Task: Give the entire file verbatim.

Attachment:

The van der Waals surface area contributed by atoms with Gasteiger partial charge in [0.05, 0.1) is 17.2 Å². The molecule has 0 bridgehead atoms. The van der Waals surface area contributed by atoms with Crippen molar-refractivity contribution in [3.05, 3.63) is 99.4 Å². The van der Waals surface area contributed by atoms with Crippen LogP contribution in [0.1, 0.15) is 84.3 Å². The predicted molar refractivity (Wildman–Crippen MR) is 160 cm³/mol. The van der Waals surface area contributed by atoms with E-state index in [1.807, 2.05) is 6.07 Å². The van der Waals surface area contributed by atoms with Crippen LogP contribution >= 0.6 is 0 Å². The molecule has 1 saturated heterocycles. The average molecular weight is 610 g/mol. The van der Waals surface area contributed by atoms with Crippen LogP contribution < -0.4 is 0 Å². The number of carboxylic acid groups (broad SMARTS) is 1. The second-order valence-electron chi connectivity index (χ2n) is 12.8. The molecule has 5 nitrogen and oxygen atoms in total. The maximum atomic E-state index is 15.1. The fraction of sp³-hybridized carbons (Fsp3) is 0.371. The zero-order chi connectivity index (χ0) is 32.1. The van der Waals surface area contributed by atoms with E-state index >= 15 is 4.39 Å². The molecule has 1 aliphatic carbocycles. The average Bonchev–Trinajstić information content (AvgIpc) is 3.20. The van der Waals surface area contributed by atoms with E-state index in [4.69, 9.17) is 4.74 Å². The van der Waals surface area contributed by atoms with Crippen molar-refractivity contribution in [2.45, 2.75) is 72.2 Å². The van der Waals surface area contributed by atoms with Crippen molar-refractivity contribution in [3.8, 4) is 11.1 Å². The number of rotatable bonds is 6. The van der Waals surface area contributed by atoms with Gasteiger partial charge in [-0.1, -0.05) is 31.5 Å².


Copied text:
The van der Waals surface area contributed by atoms with Gasteiger partial charge in [0.05, 0.1) is 17.2 Å². The molecule has 0 bridgehead atoms. The van der Waals surface area contributed by atoms with Crippen molar-refractivity contribution in [3.05, 3.63) is 99.4 Å². The van der Waals surface area contributed by atoms with Crippen LogP contribution in [0.1, 0.15) is 84.3 Å². The predicted molar refractivity (Wildman–Crippen MR) is 160 cm³/mol. The van der Waals surface area contributed by atoms with E-state index in [1.807, 2.05) is 6.07 Å². The van der Waals surface area contributed by atoms with Crippen LogP contribution >= 0.6 is 0 Å². The molecule has 1 saturated heterocycles. The average molecular weight is 610 g/mol. The van der Waals surface area contributed by atoms with Crippen LogP contribution < -0.4 is 0 Å². The number of carboxylic acid groups (broad SMARTS) is 1. The second-order valence-electron chi connectivity index (χ2n) is 12.8. The molecule has 5 nitrogen and oxygen atoms in total. The maximum atomic E-state index is 15.1. The fraction of sp³-hybridized carbons (Fsp3) is 0.371. The zero-order chi connectivity index (χ0) is 32.1. The van der Waals surface area contributed by atoms with E-state index >= 15 is 4.39 Å². The molecule has 1 aliphatic carbocycles. The average Bonchev–Trinajstić information content (AvgIpc) is 3.20. The van der Waals surface area contributed by atoms with E-state index in [4.69, 9.17) is 4.74 Å². The van der Waals surface area contributed by atoms with Crippen molar-refractivity contribution in [2.45, 2.75) is 72.2 Å². The van der Waals surface area contributed by atoms with Crippen molar-refractivity contribution in [3.8, 4) is 11.1 Å². The number of rotatable bonds is 6. The van der Waals surface area contributed by atoms with Gasteiger partial charge in [-0.1, -0.05) is 31.5 Å².